How to combine the leftover gas in Primus cylinders

Risky business! Don't do this!

When hiking alone in Lapland, I mostly use my wood-burning titanium campstove for cooking. But for shorter hikes, or when cooking for two, the Trangia campstove is much more convenient. I have both spirit and gas burners for mine, and I really like the convenience of gas! Also its energy density is higher, per weight, than spirit. But it has, however, one major drawback: how to combine leftovers? Leftover spirit is easily poured from one bottle to another, but after a couple of hikes I find myself with several partly used gas cylinders lying around. There's not much point in taking an almost empty cylinder on a hike of any significant length, and the almost-empties are not easily combined! And the energy density advantage of gas over spirit is quickly lost, if the relatively heavy steel cylinder isn't completely full of fuel to begin with.

So I set about finding a way to combine those leftovers into a single cylinder.

Ebay has a variety of adapters available to refill small camping gas cylinders from the large LPG cylinders used for barbecues etc. Refilling camping gas cylinders that way has its risks, for example the pressure of pure propane can be much higher than that of the butane/isobutane/propane mix commonly used in the camping cylinders. But cheaper refills were not my main incentive anyway—I just wanted to make use of the leftovers of authentic camping gas mix, by combining the contents of two (or more) cylinders into one.

So I ordered two refill adapters ("outdoor propane refill adapter" are suitable search keywords), and mutilated them to make my own.

Both refill adapters have one end that fits a big LPG tank, and the other end that fits the threaded Primus cylinder (it is called a Lindal B188 valve, which is a 7/16" UNEF threaded valve used on EN 417 stoves) and the fitting has a needle valve on it. The fittings are connected via a short length of plastic high-pressure hose (see below). I ordered two such adapters. One was already missing a gasket at the LPG tank end! That's ebay for you. But the Lindal valves were all that I wanted, and they were ok, so no big deal.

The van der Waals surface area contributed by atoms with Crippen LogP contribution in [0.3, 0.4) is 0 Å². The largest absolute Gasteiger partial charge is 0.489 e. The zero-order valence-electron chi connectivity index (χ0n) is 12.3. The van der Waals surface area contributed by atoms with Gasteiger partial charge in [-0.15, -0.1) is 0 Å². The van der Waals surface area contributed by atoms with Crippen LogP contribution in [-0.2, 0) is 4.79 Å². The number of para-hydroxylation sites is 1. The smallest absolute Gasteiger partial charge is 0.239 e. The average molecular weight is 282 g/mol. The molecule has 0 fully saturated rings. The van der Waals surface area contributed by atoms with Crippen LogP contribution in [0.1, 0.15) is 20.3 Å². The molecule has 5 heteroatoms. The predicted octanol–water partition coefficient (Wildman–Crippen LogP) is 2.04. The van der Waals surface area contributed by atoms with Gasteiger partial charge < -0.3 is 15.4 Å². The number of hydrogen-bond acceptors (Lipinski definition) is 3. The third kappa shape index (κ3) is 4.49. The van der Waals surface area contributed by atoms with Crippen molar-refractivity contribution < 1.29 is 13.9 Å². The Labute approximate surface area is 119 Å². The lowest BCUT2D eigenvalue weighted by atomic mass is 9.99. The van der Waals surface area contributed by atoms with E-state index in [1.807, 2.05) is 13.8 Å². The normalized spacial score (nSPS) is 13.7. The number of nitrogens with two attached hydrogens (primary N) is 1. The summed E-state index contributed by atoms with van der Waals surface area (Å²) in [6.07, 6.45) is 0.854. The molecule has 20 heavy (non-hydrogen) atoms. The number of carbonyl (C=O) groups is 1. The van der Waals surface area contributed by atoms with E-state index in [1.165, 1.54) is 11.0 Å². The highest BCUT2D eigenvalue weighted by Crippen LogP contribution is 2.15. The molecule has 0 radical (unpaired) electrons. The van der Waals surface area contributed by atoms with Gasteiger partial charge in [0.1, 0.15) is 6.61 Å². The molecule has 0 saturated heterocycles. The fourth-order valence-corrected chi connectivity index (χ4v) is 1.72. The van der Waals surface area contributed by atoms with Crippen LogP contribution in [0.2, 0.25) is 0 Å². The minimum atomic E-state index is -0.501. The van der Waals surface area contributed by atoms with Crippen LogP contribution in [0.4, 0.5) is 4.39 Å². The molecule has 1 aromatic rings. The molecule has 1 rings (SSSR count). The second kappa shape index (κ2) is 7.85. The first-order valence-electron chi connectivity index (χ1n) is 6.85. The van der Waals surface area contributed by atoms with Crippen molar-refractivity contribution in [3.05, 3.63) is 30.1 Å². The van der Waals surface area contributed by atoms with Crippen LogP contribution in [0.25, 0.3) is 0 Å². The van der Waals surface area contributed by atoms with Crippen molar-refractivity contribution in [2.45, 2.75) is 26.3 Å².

The hose is marked "PU TUBE 6MMX4MM", which probably means polyurethane with 6 mm outer and 4 mm inner diameter. I found a smiliar hose on Amazon, rated for some 12 bar pressure, which ought to be safe enough for this use. (Pure propane, with its 10 bar vapor pressure at room temperature, might be cutting it close knowing the quality you sometimes get from cheap ebay goods. But for butane/isobutane/propane camping mix it should be plenty—the vapor pressure of butane is about one fifth that of propane.)

I cut off the LPG tank end from one adapter. Then I disassembled the Lindal valve from the other adapter, which entailed simply removing the locking nut and pulling off the hose. Now I could assemble my own Lindal valve to Lindal valve adapter.

This modified adapter now has a Lindal valve fitting, with a needle valve, at both ends. Now I can use this adapter to connect two camping gas cylinders together in order to to transfer leftover gas from one cylinder into another.
As both the giving and receiving cylinders are under significant and possibly differing pressure, you can't assume gravity to do all the hard work. Rather, you need to lower the pressure of the receiving cylinder compared to the giving one. Elementary physics tells us you can do this by cooling down the receiving cylinder in the fridge, since the equilibrium pressure of a liquid/gas system depends solely on the temperature. Now the gas will happily flow in the direction you intended (from the warm cylinder into the cold one), until the temperatures equalize.

You could simply let gas flow between the cylinders: the liquid will boil off from the warm cylinder and condense back to liquid in the cold cylinder, but this will also pump heat from the warm cylinder into the cold one, causing the temperatures to equalize fast. So you will be better off turning the giving cylinder upside down. That way, liquid will be transferred instead of gas, and there will be less boiling and condensing going on, resulting in less heat transfer. You should be able to transfer at least some 100 g of fuel in one go, without having to cool down the receiving cylinder again. When combining two half-spent cylinders I did need to cool the receiving cylinder twice, as the flow came to a halt on the first go. You could also use a freezer to cool the receiving cylinder down even further, but please don't try to heat the giving cylinder in an oven...

When combining leftovers, be careful not to overfill the cylinder. You've noticed that a fresh cylinder straight from the store is not 100% filled with liquid, but rather it sloshes when shaken. Don't fill the receiving cylinder any further than that! A kitchen scale can be used to check the fill level, if you have a similar unused cylinder on an empty one as reference. The tare weight of an empty 450 g (net) Primus cylinder is around 220 g, but that may vary across brands.

Also, since the valves on the cylinders won't last forever, but may eventually wear out and start to leak, I make it a point not to re-use a cylinder more than once. To that end, I always label a topped-up cylinder "leftovers" and never top it up again.